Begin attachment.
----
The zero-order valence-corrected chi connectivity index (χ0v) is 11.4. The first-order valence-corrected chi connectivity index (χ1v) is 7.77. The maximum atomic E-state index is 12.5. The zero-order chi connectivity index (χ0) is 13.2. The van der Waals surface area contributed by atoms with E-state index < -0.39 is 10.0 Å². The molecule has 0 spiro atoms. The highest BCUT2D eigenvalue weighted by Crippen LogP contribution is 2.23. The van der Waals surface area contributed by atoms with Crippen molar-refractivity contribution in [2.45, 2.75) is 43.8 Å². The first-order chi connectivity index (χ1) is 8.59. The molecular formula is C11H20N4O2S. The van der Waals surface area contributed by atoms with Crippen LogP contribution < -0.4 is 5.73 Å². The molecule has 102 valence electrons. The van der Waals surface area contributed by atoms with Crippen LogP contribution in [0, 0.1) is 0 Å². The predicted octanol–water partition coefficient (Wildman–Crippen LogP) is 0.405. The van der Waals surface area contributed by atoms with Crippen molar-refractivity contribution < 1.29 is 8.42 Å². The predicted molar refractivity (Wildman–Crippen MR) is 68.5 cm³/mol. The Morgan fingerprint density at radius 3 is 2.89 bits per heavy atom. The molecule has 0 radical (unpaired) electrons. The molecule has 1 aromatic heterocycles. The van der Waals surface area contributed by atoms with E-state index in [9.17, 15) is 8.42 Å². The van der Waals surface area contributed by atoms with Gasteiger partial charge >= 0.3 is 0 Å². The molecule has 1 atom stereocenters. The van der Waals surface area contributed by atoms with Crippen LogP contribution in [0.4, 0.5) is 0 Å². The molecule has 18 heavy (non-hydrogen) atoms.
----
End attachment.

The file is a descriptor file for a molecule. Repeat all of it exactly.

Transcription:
The zero-order valence-corrected chi connectivity index (χ0v) is 11.4. The first-order valence-corrected chi connectivity index (χ1v) is 7.77. The maximum atomic E-state index is 12.5. The zero-order chi connectivity index (χ0) is 13.2. The van der Waals surface area contributed by atoms with E-state index < -0.39 is 10.0 Å². The molecule has 0 spiro atoms. The highest BCUT2D eigenvalue weighted by Crippen LogP contribution is 2.23. The van der Waals surface area contributed by atoms with Crippen molar-refractivity contribution in [2.45, 2.75) is 43.8 Å². The first-order chi connectivity index (χ1) is 8.59. The molecular formula is C11H20N4O2S. The van der Waals surface area contributed by atoms with Crippen LogP contribution < -0.4 is 5.73 Å². The molecule has 102 valence electrons. The van der Waals surface area contributed by atoms with Crippen LogP contribution in [0, 0.1) is 0 Å². The predicted octanol–water partition coefficient (Wildman–Crippen LogP) is 0.405. The van der Waals surface area contributed by atoms with Crippen molar-refractivity contribution < 1.29 is 8.42 Å². The predicted molar refractivity (Wildman–Crippen MR) is 68.5 cm³/mol. The Morgan fingerprint density at radius 3 is 2.89 bits per heavy atom. The molecule has 0 radical (unpaired) electrons. The molecule has 1 aromatic heterocycles. The van der Waals surface area contributed by atoms with E-state index in [9.17, 15) is 8.42 Å². The van der Waals surface area contributed by atoms with Gasteiger partial charge >= 0.3 is 0 Å². The molecule has 1 atom stereocenters. The van der Waals surface area contributed by atoms with Crippen LogP contribution in [0.4, 0.5) is 0 Å². The molecule has 18 heavy (non-hydrogen) atoms.